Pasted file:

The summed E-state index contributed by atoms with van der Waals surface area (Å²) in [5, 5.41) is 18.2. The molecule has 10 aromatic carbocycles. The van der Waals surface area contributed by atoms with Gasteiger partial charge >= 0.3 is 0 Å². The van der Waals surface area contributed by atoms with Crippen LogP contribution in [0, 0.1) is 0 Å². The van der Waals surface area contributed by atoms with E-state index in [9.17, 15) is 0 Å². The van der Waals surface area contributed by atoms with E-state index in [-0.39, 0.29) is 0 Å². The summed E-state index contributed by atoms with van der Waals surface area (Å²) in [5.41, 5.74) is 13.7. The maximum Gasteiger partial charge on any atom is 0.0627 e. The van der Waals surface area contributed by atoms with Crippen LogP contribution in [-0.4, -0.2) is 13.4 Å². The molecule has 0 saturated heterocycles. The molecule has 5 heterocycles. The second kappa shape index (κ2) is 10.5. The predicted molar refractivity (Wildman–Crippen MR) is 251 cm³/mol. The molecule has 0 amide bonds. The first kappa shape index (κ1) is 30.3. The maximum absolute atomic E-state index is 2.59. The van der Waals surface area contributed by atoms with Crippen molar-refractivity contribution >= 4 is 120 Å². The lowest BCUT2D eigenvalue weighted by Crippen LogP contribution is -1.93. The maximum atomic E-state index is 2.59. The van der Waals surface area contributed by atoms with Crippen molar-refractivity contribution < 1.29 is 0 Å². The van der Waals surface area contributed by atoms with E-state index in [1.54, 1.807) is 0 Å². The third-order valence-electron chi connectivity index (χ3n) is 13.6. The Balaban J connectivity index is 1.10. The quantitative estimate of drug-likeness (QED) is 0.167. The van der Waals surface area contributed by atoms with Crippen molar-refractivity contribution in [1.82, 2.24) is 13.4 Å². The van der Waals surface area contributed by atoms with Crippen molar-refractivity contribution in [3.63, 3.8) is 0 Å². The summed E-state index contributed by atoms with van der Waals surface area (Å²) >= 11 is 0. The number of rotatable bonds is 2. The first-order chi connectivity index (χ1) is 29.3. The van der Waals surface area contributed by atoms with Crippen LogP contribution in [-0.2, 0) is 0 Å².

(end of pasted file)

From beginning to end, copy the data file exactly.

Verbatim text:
The summed E-state index contributed by atoms with van der Waals surface area (Å²) in [5, 5.41) is 18.2. The molecule has 10 aromatic carbocycles. The van der Waals surface area contributed by atoms with Gasteiger partial charge >= 0.3 is 0 Å². The van der Waals surface area contributed by atoms with Crippen LogP contribution in [0, 0.1) is 0 Å². The van der Waals surface area contributed by atoms with E-state index in [9.17, 15) is 0 Å². The van der Waals surface area contributed by atoms with E-state index in [-0.39, 0.29) is 0 Å². The summed E-state index contributed by atoms with van der Waals surface area (Å²) in [5.41, 5.74) is 13.7. The maximum Gasteiger partial charge on any atom is 0.0627 e. The van der Waals surface area contributed by atoms with Crippen LogP contribution in [-0.4, -0.2) is 13.4 Å². The molecule has 0 saturated heterocycles. The molecule has 5 heterocycles. The second kappa shape index (κ2) is 10.5. The predicted molar refractivity (Wildman–Crippen MR) is 251 cm³/mol. The molecule has 0 amide bonds. The first kappa shape index (κ1) is 30.3. The maximum absolute atomic E-state index is 2.59. The van der Waals surface area contributed by atoms with Crippen molar-refractivity contribution >= 4 is 120 Å². The lowest BCUT2D eigenvalue weighted by Crippen LogP contribution is -1.93. The maximum atomic E-state index is 2.59. The van der Waals surface area contributed by atoms with Crippen molar-refractivity contribution < 1.29 is 0 Å². The van der Waals surface area contributed by atoms with E-state index in [1.54, 1.807) is 0 Å². The third-order valence-electron chi connectivity index (χ3n) is 13.6. The Balaban J connectivity index is 1.10. The quantitative estimate of drug-likeness (QED) is 0.167. The van der Waals surface area contributed by atoms with Crippen molar-refractivity contribution in [1.82, 2.24) is 13.4 Å². The van der Waals surface area contributed by atoms with Crippen molar-refractivity contribution in [3.63, 3.8) is 0 Å². The summed E-state index contributed by atoms with van der Waals surface area (Å²) >= 11 is 0. The number of rotatable bonds is 2. The first-order chi connectivity index (χ1) is 29.3. The van der Waals surface area contributed by atoms with Crippen LogP contribution in [-0.2, 0) is 0 Å².